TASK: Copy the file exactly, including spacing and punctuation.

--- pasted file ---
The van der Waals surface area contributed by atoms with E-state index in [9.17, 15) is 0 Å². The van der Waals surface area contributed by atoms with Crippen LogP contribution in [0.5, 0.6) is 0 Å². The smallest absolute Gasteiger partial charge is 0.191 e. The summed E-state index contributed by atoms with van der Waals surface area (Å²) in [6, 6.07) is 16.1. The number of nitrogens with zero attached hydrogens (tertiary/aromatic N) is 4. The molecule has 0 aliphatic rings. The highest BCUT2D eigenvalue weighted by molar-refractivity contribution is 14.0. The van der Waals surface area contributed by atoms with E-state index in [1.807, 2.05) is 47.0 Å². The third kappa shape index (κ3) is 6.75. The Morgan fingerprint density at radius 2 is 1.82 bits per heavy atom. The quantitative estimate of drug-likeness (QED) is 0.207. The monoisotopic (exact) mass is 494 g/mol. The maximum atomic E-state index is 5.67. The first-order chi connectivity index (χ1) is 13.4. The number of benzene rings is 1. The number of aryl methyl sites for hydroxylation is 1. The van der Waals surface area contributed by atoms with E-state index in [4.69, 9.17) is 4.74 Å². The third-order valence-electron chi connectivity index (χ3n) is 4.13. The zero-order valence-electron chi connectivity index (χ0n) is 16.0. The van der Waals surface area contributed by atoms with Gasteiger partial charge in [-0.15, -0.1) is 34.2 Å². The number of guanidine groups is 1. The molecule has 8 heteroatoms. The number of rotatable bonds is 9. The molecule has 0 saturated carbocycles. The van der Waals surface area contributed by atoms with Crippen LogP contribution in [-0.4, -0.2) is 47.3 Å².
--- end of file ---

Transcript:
The van der Waals surface area contributed by atoms with E-state index in [9.17, 15) is 0 Å². The van der Waals surface area contributed by atoms with Crippen LogP contribution in [0.5, 0.6) is 0 Å². The smallest absolute Gasteiger partial charge is 0.191 e. The summed E-state index contributed by atoms with van der Waals surface area (Å²) in [6, 6.07) is 16.1. The number of nitrogens with zero attached hydrogens (tertiary/aromatic N) is 4. The molecule has 0 aliphatic rings. The highest BCUT2D eigenvalue weighted by molar-refractivity contribution is 14.0. The van der Waals surface area contributed by atoms with E-state index in [1.807, 2.05) is 47.0 Å². The third kappa shape index (κ3) is 6.75. The Morgan fingerprint density at radius 2 is 1.82 bits per heavy atom. The quantitative estimate of drug-likeness (QED) is 0.207. The monoisotopic (exact) mass is 494 g/mol. The maximum atomic E-state index is 5.67. The first-order chi connectivity index (χ1) is 13.4. The number of benzene rings is 1. The number of aryl methyl sites for hydroxylation is 1. The van der Waals surface area contributed by atoms with E-state index in [4.69, 9.17) is 4.74 Å². The third-order valence-electron chi connectivity index (χ3n) is 4.13. The zero-order valence-electron chi connectivity index (χ0n) is 16.0. The van der Waals surface area contributed by atoms with Gasteiger partial charge in [-0.15, -0.1) is 34.2 Å². The number of guanidine groups is 1. The molecule has 8 heteroatoms. The number of rotatable bonds is 9. The molecule has 0 saturated carbocycles. The van der Waals surface area contributed by atoms with Crippen LogP contribution in [-0.4, -0.2) is 47.3 Å².